``She said, `By the way, I've declared bankruptcy and I can't pay you back,' '' Greenall recalled. ``Then, bold as brass, she said she hoped we could remain friends.''

The short answer was no.

``I hung up on her and went to see a lawyer,'' Greenall said.

``The lawyer then tells me he can't represent me because he's been retained by her husband, Don,'' he said, shaking his head. ``Then he tells me he didn't think there was a lawyer left in Orangeville that hadn't already been retained by the other creditors.''

The 34-year-old computer technician considers himself one of the lucky ones because, after much cajoling, Bruce actually repaid an earlier $5,000 loan.

He very much liked his neighbours of five years. He and Don would occasionally share a beer in the summer and Audrey, forever bubbly, would often often pop over with a freshly baked pie. But, while most neighbours chat about the weather or borrow a cup of sugar, Greenall said Bruce was constantly asking for money.

``What really bothers me in all of this, is Audrey's total lack of remorse,`` Greenall said, adding that a preliminary report from the trustee has ruled out drugs or gambling as causes for her actions.

``They told us that she apparently has a problem handling money,'' Greenall said, allowing himself a hearty laugh. ``No guff.

``I'm a young guy. A $15,000 hit hurts, but I can afford it. Some of these people have lost their entire life savings, and that's a real shame.''

Greenall, one of five ``inspectors'' chosen to represent the other creditors, says most are convinced Bruce has stashed the money somewhere.

``The question everybody wants answered is: What the hell did she do with all that money?

``They didn't have a lavish lifestyle. They don't have a house in Florida. They don't go to Casino Rama.''

The unfolding drama has given new life to a mystery that's puzzled him for several years. Greenall woke up one morning to discover a neatly dug, one-metre by one-metre hole on the property line between his yard and the Bruces. It hadn't been there when he cut the grass the previous evening.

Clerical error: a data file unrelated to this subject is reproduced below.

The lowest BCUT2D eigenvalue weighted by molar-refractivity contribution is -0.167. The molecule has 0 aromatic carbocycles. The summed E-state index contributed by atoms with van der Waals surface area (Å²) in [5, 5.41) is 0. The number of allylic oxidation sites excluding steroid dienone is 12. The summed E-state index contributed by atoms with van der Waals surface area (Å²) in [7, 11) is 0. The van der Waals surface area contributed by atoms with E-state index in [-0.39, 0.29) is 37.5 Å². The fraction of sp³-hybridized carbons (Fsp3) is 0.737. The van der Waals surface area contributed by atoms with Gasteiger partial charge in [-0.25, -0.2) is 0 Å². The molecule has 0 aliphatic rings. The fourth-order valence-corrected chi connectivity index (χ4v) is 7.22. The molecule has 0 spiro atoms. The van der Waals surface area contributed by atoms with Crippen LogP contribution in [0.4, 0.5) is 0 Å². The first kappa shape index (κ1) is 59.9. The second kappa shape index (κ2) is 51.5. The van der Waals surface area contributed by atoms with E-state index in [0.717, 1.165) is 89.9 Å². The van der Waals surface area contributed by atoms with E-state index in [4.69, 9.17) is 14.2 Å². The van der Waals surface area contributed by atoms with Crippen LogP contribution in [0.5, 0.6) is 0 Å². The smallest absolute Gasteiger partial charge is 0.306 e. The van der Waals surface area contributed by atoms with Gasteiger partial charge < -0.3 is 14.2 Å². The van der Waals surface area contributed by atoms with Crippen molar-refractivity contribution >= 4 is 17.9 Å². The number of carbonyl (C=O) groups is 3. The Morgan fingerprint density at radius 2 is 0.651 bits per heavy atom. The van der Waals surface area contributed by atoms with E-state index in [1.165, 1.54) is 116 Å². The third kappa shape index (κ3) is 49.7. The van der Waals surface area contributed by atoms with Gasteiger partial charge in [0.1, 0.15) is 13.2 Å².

When he confronted the Bruces, both denied any knowledge of it.

The police were called but dismissed it. Now, with half a million dollars missing, he's worried about treasure hunters prowling around his back yard looking for a buried strongbox.

And with tensions running high among some of the creditors, he's considering erecting a sign on his front lawn pointing next door - simply to avoid any confusion about who lives where.


--------------------------------------------------------------------------------


Audrey Bruce's amazing borrowing ability was based on a dangerous combination of trust and secrecy. She was trusted wholeheartedly. And she swore each and every one of her creditors to secrecy.

When Bruce approached longtime friend Marie Brown for $25,000 in 1993, she said it was to buy a farmhouse in Markdale, a small village south of Owen Sound.

Brown's husband, Paul, had gone to school with Bruce. Both had dealt with her at the TD Bank. So when Paul received a severance package of some $50,000, Bruce knew about the money. She handled his deposit.